So, there's my experience with Patriot. I'm not passing judgement nor am I going to "rate" the heads or the company. They were always polite and answered all my questions, and were willing to work with me on the problems. I'm not sure that the right hand knows what the left hand is doing there, but honestly, the cylinder head business is a tough one. For $990.00 for a bare set of heads, like I said, you get what you pay for, although I'm not sure it's what you expect. I think in the end these heads are going to work fine, and give good performance and reliability. These aren't Canfields or Darts or anything comparable, but if that's what you're expecting, I'd say that's unrealistic. I also know from my own experience, I won't buy an assembled set of heads from anyone, and even bare heads need to be carefully inspected. Patriot claims they've had no complaints from any of their customers on any of these issues I've raised, but 1) what else are they going to say, and 2) how many guys actually inspect their heads, look at the valve jobs, check the runout, check the guide clearances, measure the chambers, and put them on a flow bench?
    All I can say is buyer be ware.
    And I trust you weren't one bit surprised at this experience with the offshore cheapo heads, were you? What I'm wondering is: why did you put yourself through all the frustration?

    That poor customer could have done so much better with his spending had he allowed you to steer him toward a better set of heads in the first place. It's dissapointing how many people think only with their wallets and then end up spending so much more to end up with so much less.

    LO
    Last edited by LakesOnly; 07-27-2009 at 08:43 PM.
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    Quote Originally Posted by LakesOnly View Post
    And I trust you weren't one bit surprised at this experience with the offshore cheapo heads, were you? What I'm wondering is: why did you put yourself through all the frustration?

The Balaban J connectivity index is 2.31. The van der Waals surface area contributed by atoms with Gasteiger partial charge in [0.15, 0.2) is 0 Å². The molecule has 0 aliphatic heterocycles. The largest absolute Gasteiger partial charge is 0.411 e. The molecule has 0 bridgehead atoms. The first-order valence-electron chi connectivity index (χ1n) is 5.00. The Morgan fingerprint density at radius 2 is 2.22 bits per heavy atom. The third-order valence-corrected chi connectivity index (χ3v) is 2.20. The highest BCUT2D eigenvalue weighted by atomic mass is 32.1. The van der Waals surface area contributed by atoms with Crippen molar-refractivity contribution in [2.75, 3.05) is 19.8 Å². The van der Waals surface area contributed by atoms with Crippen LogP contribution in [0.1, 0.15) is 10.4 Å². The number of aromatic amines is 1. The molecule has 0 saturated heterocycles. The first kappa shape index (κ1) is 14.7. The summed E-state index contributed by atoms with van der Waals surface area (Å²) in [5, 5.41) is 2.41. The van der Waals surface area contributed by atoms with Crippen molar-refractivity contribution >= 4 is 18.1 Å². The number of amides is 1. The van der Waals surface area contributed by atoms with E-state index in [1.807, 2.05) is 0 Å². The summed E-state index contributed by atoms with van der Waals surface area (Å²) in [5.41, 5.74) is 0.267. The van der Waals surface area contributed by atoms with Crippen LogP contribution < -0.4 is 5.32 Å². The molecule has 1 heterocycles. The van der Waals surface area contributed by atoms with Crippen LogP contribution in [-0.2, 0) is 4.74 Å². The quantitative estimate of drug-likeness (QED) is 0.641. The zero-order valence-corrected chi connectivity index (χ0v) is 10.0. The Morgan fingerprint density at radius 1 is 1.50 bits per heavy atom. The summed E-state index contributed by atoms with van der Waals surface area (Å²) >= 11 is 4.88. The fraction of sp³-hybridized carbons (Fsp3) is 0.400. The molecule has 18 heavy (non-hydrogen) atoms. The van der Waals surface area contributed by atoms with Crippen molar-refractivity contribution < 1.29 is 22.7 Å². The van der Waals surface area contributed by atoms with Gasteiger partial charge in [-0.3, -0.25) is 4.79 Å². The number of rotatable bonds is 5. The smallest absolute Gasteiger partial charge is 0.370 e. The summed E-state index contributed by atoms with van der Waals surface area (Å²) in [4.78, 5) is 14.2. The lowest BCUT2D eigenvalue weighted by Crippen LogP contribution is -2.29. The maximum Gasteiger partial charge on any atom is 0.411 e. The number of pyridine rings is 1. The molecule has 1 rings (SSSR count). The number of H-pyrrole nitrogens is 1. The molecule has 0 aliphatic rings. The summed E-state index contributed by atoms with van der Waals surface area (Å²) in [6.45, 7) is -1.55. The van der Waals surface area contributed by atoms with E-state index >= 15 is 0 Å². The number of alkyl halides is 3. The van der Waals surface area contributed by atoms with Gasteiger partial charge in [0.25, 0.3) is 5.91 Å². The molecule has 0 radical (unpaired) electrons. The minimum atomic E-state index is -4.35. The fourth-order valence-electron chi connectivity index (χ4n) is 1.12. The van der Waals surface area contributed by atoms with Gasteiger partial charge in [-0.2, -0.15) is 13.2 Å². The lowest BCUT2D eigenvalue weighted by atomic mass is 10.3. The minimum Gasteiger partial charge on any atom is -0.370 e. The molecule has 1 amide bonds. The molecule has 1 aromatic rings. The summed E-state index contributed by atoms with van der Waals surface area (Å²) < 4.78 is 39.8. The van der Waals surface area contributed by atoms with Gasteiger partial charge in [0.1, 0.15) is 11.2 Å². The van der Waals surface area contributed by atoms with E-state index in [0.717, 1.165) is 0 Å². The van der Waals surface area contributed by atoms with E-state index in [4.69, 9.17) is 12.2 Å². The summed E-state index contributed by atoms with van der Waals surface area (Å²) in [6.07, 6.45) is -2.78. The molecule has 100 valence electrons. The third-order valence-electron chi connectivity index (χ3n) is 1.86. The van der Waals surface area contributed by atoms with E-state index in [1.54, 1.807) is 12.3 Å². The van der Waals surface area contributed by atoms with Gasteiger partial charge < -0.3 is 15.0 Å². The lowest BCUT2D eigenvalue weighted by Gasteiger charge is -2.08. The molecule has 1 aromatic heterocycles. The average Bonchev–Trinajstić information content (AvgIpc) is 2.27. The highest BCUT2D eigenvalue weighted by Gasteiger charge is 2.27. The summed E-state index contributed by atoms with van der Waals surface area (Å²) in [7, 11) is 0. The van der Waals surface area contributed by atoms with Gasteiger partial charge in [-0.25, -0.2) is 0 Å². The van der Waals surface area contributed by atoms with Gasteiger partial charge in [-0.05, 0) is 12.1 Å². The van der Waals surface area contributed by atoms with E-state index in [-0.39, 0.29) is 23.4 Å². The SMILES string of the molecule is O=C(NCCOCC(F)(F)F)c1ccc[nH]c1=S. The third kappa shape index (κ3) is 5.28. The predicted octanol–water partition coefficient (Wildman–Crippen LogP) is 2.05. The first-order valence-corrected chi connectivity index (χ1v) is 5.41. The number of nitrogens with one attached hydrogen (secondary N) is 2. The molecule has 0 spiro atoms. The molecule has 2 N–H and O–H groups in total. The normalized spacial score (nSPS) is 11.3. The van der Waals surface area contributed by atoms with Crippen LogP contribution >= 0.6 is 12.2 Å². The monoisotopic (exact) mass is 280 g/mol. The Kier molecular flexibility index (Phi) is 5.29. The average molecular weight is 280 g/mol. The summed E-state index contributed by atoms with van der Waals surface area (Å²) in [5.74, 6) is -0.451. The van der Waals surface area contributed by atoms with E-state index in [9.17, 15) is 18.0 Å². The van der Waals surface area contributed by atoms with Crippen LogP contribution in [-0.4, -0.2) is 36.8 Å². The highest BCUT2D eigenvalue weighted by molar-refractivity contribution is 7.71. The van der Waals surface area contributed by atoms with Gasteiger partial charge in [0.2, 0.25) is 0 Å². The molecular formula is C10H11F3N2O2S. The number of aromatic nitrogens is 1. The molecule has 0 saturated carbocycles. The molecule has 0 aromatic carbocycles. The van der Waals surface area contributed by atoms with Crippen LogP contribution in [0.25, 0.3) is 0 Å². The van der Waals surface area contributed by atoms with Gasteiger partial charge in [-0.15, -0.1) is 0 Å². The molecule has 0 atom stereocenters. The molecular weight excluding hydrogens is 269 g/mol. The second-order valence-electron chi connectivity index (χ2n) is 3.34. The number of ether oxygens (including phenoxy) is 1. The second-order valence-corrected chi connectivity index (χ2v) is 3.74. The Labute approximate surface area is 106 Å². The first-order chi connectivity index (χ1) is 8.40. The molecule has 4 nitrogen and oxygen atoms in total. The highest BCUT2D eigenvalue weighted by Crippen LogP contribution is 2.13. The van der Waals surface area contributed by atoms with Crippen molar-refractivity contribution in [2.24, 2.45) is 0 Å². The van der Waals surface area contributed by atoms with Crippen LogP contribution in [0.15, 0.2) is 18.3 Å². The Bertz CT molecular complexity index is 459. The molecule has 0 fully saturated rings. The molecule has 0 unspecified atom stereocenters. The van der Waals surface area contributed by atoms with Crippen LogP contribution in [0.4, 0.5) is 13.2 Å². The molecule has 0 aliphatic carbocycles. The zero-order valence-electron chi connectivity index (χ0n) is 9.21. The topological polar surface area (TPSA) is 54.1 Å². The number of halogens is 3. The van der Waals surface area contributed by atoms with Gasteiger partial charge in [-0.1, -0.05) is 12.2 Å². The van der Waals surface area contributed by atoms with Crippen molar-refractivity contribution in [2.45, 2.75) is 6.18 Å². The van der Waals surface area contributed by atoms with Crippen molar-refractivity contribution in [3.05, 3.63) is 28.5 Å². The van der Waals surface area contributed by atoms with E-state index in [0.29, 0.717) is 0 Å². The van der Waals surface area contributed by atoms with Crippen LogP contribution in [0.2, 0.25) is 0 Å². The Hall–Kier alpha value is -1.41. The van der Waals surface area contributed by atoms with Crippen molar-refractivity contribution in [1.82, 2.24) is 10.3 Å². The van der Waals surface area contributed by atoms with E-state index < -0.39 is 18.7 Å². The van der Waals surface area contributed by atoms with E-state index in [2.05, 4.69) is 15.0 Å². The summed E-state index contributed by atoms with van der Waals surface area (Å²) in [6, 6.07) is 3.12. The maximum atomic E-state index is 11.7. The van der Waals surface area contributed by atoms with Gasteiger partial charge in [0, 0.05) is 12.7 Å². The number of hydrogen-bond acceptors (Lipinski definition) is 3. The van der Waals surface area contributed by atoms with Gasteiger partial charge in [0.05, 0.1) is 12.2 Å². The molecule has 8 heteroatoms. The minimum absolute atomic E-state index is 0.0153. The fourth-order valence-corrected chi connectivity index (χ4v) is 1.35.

That poor customer could have done so much better with his spending had he allowed you to steer him toward a better set of heads in the first place. It's dissapointing how many people think only with their wallets and then end up spending so much more to end up with so much less.

    LO
    The thing is, you don't know what the arrangement between myself and the customer was. This was basically my experiment. The customer covered the basic cost of building the heads, and I guaranteed they'd be up to par with our project. The heads appeared to have some real potential, so I thought it would be worth exploring. Was I surprised? No. Was it a waste of time? Not in the least.
    I've offered factual information on these heads, not an opinion, which is what 99% of the info floating around out there is. Take it for what it is. It's all free to you.
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    gn7
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    I had already heard Steel's tiraid in person on the phone when I called to ask about setting up a set of these for a one time use motor. There had been some decent write ups about these heads and called to get his opinion. You can never trust the mags for the truth, they are biased due ad money and lack of time to do any real testing. The problem here isn't neccesarily a problem with the heads themselves. Althought the flow issue is a designed in problem, I don't see in Steel's post where that was the major issue. And they wouldn't be the first head manuf. to over inflate their flow numbers. The problem lays with the company. Those heads are finished and machined here. And the problem with them is in the finish machining and prep. It would seem that they are playing the same game Detroit played back in the '60s when the manuf. would specially prep a new muscle car for the mags so that it performed better than anything you could buy. The potential was there, you just had to drag it out. Here the prototypes the mags got where most likely pain stakingly hand finished to insure good reviews. There is no excuse for this from a part manuf. other that cutting corners to save $. Bottom line is, it's too bad that a part that has some potential and could possibly help the low budget non-racer, falls to the greed, ignorance or lack of concern the way these heads have. Hate to say this, but you really can't blame the CHINESE for this one. The problems Steel had, mostly lie here.



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    Quote Originally Posted by gn7 View Post